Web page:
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XPages, Java Runtimes, and Windows OS-level interaction via native cmd.exe Calls

While responding to questions received via email, through Facebook and Twitter, I came across a question that I thought would make a good article.

The basic gist of the question is this: is there a way to call a Windows OS application via a Lotus Notes Client XPage?

The developer looking for a solution was attempting to use JavaScript to call an ActiveX Control to execute a local method call... but there's another way.

The Plan: use a Java method to call a Windows OS-level xcopy.exe.

(As Nathan points out, the Java File methods are the more desired approach for performing xcopy-style operations as it's not only more flexible but multi-OS compatible... but not only is this an illustrative example showing that Windows OS native cmd.exe calls are possible, but I plan on publishing another article and app using the Java File methods soon.)

First, we'll create our simple Java file (

package com.dominoguru.xwinos;

public class xwinos {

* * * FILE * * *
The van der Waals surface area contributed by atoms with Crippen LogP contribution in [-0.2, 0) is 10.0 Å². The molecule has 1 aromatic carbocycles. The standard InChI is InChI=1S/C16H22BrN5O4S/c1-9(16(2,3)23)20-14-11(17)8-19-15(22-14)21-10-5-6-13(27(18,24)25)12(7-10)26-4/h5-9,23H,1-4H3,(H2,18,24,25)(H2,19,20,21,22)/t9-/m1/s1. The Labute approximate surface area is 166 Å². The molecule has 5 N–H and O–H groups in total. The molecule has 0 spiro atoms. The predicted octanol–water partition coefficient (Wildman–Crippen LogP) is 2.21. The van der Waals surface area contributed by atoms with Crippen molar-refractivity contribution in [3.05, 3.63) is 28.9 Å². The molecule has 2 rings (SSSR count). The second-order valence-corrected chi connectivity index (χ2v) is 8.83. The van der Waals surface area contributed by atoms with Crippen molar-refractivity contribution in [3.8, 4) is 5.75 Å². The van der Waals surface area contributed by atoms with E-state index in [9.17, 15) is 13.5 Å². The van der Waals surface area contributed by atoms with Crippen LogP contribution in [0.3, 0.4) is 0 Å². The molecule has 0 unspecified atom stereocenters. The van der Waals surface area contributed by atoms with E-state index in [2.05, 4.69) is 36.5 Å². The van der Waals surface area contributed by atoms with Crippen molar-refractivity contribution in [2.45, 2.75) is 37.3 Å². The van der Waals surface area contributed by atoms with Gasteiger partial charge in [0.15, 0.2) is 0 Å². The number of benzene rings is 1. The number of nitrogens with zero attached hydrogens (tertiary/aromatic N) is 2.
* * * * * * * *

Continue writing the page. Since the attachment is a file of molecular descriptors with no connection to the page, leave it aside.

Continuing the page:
public static void xcopy() {
        try {
            String cmd = "xcopy.exe c:\\source c:\\target";
            Runtime rt = Runtime.getRuntime();
            Process proc = rt.exec(cmd);
        catch(Exception e) {

You can use any Java-friendly authoring tool (Eclipse, Aptana, et al) or even Notepad to create the above, which you can save on your desktop (any directory, really).

Once you have your, you'll want to import it into the NSF and include it in the XPage Build Path. In an attempt to not repeat myself, follow the steps outlined in this article for adding a Java Script Library to the Project Build Path.

Once included in the Build Path, your Java Script Library will be available for import/use in an SSJS Script Libary:


function interact() {

Now, you're ready for the XPage...

<?xml version="1.0" encoding="UTF-8"?>
<xp:view xmlns:xp="">
        <xp:script src="/functions.jss" clientSide="false"></xp:script>
    <p style="margin: 25px;">
    <xp:button value="Interact!" id="button1">
        <xp:eventHandler event="onclick" submit="true"
                <xp:executeScript script="#{javascript:interact();}">


This XPage Souce XML will produce a very simple but functional XPage:

Example XPage

Once the Interact! button is clicked, the xwinos.xcopy method is called and -- as written -- all contents from the C:\source directory will be copied to the C:\target directory.


XWinOS Example NotesDatabase Download

XWinOS, the above example NotesDatabase, includes the Java, SSJS, and XPage designs discussed in the above article.

About the author: Chris Toohey

Thought Leadership, Web & Mobile Application Development, Solutions Integration, Technical Writing & Mentoring

A published developer and webmaster of, Chris Toohey specializes in platform application development, solutions integration, and evangelism of platform capabilities and best practices.

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